So it would be a job for the school to ensure that all children get at least a glimpse of what new technologies have to offer. Otherwise some folks would automatically be better prepared for the future than others. And we don’t want that, do we?

Flickr image CC credits: adactio


On Our Way to Digital School

”The future is already here, it’s just not very evenly distributed”, said the famous science fiction author William Gibson. Typically this quote refers to unfair geographical or societal distribution of new innovations.

I might use the very same sentence to describe Finnish K-12 education regarding how digital content and devices are used. Note that this time I am not referring to differences between schools or municipalities, although they also exist. This is more about the existing possibilities and how they are on average used in learning and teaching: in some respects we are quite far already. In other areas we are only taking very first baby steps.

My employer Sanoma Pro conducted an extensive study in the spring 2014 among Finnish K-12 teachers and headmasters. Around 2000 professionals filled in an online survey about the state of ICT in schools, utilization of online materials, and the capabilities to face the changes in the years to come: a new K-12 curriculum will be introduced from 2016 onwards, and the matriculation examination in upper secondary education should be fully digital by 2019.

In what follows, I will highlight four core findings of the study:

1.     The foundation for the future is here…

99 percent of schools already use computers and 97 percent online learning materials. These amazing numbers reveal that there are virtually no schools in Finland operating only on printed books.

2.     … but we want more!

Even though computers are found in all schools, the situation is not optimal. Majority of computers intended for pupil usage are shared, on average ten pupils per one device. Furthermore, there is plenty to do regarding mobile devices. 52 percent of schols use tablet devices and the ratio is even worse: one tablet per 15 pupils. Smartphones, typically owned by the pupils, are utilized in 33 percent of the schools.

It is crucial to note, however, the positive attitude the teachers have: 82 percent would like to use tablets in their teaching, more than 90 percent believe that digital materials make teaching more diverce and modern, 83 percent feel digital materials activate & motivate pupils, and 71 percent see that they make differentiation easier.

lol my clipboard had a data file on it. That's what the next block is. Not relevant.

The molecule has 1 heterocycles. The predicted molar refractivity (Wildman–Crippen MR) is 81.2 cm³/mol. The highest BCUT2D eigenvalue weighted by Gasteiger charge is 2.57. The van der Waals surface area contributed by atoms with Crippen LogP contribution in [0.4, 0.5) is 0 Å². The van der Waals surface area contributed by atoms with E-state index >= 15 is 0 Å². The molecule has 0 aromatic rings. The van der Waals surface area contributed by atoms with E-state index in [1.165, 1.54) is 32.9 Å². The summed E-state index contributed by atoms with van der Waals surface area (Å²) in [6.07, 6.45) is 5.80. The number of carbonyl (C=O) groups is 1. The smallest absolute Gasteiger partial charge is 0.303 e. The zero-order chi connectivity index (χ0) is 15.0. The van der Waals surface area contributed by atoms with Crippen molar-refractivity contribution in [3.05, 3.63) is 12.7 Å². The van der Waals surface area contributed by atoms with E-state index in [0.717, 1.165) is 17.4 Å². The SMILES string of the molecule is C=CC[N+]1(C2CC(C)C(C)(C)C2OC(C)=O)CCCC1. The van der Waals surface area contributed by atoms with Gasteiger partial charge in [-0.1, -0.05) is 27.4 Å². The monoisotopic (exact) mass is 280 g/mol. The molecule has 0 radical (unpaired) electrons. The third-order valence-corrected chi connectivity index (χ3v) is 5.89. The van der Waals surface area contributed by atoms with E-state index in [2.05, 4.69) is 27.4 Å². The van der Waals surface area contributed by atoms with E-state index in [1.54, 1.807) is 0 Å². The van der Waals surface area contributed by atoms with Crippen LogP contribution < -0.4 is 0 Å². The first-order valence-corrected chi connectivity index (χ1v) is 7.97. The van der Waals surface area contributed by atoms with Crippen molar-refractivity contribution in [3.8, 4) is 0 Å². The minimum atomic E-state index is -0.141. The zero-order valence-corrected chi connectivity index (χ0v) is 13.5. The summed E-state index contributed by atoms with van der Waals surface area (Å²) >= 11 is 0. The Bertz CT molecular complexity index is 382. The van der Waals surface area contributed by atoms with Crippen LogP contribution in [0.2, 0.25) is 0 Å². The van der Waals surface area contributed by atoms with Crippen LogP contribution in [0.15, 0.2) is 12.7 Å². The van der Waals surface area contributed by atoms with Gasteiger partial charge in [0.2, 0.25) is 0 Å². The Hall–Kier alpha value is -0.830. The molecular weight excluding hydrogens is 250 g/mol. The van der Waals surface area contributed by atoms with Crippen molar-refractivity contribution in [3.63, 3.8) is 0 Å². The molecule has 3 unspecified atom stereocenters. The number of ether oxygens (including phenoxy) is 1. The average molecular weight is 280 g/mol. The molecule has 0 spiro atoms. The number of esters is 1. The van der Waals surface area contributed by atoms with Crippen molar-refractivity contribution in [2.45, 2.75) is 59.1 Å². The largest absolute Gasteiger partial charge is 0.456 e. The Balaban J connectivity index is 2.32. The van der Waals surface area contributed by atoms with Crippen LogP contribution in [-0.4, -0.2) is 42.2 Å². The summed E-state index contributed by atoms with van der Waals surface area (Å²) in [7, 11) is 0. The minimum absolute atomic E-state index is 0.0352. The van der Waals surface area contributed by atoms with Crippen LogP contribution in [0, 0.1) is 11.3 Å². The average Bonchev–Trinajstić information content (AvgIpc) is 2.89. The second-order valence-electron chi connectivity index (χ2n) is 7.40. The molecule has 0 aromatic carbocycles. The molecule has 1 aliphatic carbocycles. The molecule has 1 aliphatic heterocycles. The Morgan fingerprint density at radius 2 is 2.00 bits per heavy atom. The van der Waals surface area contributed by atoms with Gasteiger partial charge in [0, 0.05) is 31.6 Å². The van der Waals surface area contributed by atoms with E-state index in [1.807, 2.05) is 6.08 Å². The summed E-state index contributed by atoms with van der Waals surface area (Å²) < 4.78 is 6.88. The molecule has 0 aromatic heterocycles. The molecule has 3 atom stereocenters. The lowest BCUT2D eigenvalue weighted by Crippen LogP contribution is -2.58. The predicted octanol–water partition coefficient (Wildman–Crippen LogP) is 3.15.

3.     Challenges in the present state

Differentiation. Now there’s a prime example of the challenges teachers face in their work. 71 percent experience being too busy and one of the root causes for this is the time spent on differentiation: 57 percent would like to use more time to cater different learners and learning styles.

Almost half of the teachers are dissatisfied with how digital materials are currently utilized. In the age group of teachers under 35 years, it is even more than half. This also supports the observation that there is will to use new materials and methods.

4.     Way forward

Digital materials also raise doubts and fears. As much as 67 percent fear that they end up increasing the amoung of work to be done. This is easy to believe and understand. Teachers—like any professionals—need support when adopting new technologies and methods.

The Finnish K-12 curriculum is going to be renewed from 2016 onwards. Matriculation examination is going to be fully online by 2019. Both of these reforms create pressure of learning new skills and adopting digital devices and content in schools.

Less than half of the teachers feel that they are well prepared for the curriculum reform or the online matriculation examination. The clock is ticking and we have to give our dear teachers all the support we can so that these numbers are as close to a hundred percent as possible well in time.


Can Chegg Pull off a Netflix?


Chegg, the US-based textbook rental company, did an IPO last November with not so flattering consequences. Recently the company stated a goal of further strengthening its digital offerings like online tutoring, homework help, and course planning. As a result, the investors started to believe in Chegg. Why?

Chegg is sometimes compared with Netflix. Actually, Netflix insipired the founders to start the rental business in the first place. It should be emphasized, however, that Chegg compares with the DVD rental era of Netflix, not the streaming TV success it has since become. Maybe the market sees more future in digital services than physical book rental and that explains the increased interest in $CHGG.

What would it mean to “pull off a Netflix” in the context of education? I’d say it is not as straightforward as in movie business or television. A film is a film, nevermind if you stream it or watch it on DVD or VHS even. Ok, differences in quality and some folks value the boxes the casettes or records come in, but you get my message.

With study materials it is quite different. When content is used in digital form as opposed to print, a plethora of possibilities emerges. The content can be easily updated, jointly edited, and curated. Answers to questions can be automatically or semi-automatically corrected, lectures can be streamed across the globe, portfolios stored and shared, etc.

In recent years Chegg has acquired several companies such as InstaEDU (online tutoring platform), CourseRank (course scheduling), and Cramster (community-based homework help). Having done so, it seems to have a good start in building its digital offering.

Even though printed textbooks are going to be with us for many years to come (I am sure a lot longer than DVDs!), it is wise to start building a digital future. We’ll see if Chegg started with the right pieces.

Flickr image CC credits: ~Brenda-Starr~